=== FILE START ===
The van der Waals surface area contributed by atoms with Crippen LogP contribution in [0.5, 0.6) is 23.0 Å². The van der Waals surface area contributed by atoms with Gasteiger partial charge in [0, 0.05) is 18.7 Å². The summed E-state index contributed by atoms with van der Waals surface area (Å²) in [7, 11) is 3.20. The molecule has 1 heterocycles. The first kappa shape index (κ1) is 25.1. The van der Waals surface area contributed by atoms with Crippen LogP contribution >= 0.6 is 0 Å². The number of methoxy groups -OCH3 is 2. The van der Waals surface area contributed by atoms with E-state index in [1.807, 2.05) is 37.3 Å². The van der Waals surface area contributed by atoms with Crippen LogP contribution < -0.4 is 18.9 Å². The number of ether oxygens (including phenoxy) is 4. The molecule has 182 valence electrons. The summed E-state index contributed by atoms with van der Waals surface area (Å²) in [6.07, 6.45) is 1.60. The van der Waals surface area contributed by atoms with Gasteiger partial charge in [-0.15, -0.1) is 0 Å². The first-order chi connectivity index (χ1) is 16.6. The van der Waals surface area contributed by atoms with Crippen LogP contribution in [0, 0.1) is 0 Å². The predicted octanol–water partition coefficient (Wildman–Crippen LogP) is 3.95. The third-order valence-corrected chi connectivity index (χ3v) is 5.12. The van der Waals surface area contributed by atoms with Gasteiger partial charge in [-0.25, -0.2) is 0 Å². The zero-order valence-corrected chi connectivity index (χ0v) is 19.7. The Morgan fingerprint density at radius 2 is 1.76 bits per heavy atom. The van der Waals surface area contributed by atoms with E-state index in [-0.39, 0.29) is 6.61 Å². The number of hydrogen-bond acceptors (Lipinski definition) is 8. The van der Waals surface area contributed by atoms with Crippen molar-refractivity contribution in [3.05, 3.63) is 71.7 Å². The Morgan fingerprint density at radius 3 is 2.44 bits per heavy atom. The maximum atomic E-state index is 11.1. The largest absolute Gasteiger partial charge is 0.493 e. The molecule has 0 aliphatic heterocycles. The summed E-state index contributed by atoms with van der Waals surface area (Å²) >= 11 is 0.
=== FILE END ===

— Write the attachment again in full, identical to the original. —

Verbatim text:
The van der Waals surface area contributed by atoms with Crippen LogP contribution in [0.5, 0.6) is 23.0 Å². The van der Waals surface area contributed by atoms with Gasteiger partial charge in [0, 0.05) is 18.7 Å². The summed E-state index contributed by atoms with van der Waals surface area (Å²) in [7, 11) is 3.20. The molecule has 1 heterocycles. The first kappa shape index (κ1) is 25.1. The van der Waals surface area contributed by atoms with Crippen LogP contribution >= 0.6 is 0 Å². The number of methoxy groups -OCH3 is 2. The van der Waals surface area contributed by atoms with E-state index in [1.807, 2.05) is 37.3 Å². The van der Waals surface area contributed by atoms with Crippen LogP contribution < -0.4 is 18.9 Å². The number of ether oxygens (including phenoxy) is 4. The molecule has 182 valence electrons. The summed E-state index contributed by atoms with van der Waals surface area (Å²) in [6.07, 6.45) is 1.60. The van der Waals surface area contributed by atoms with Gasteiger partial charge in [-0.15, -0.1) is 0 Å². The first-order chi connectivity index (χ1) is 16.6. The van der Waals surface area contributed by atoms with Crippen LogP contribution in [0, 0.1) is 0 Å². The predicted octanol–water partition coefficient (Wildman–Crippen LogP) is 3.95. The third-order valence-corrected chi connectivity index (χ3v) is 5.12. The van der Waals surface area contributed by atoms with Gasteiger partial charge in [-0.25, -0.2) is 0 Å². The zero-order valence-corrected chi connectivity index (χ0v) is 19.7. The Morgan fingerprint density at radius 2 is 1.76 bits per heavy atom. The van der Waals surface area contributed by atoms with E-state index in [-0.39, 0.29) is 6.61 Å². The number of hydrogen-bond acceptors (Lipinski definition) is 8. The van der Waals surface area contributed by atoms with Crippen molar-refractivity contribution in [3.05, 3.63) is 71.7 Å². The Morgan fingerprint density at radius 3 is 2.44 bits per heavy atom. The maximum atomic E-state index is 11.1. The largest absolute Gasteiger partial charge is 0.493 e. The molecule has 0 aliphatic heterocycles. The summed E-state index contributed by atoms with van der Waals surface area (Å²) >= 11 is 0.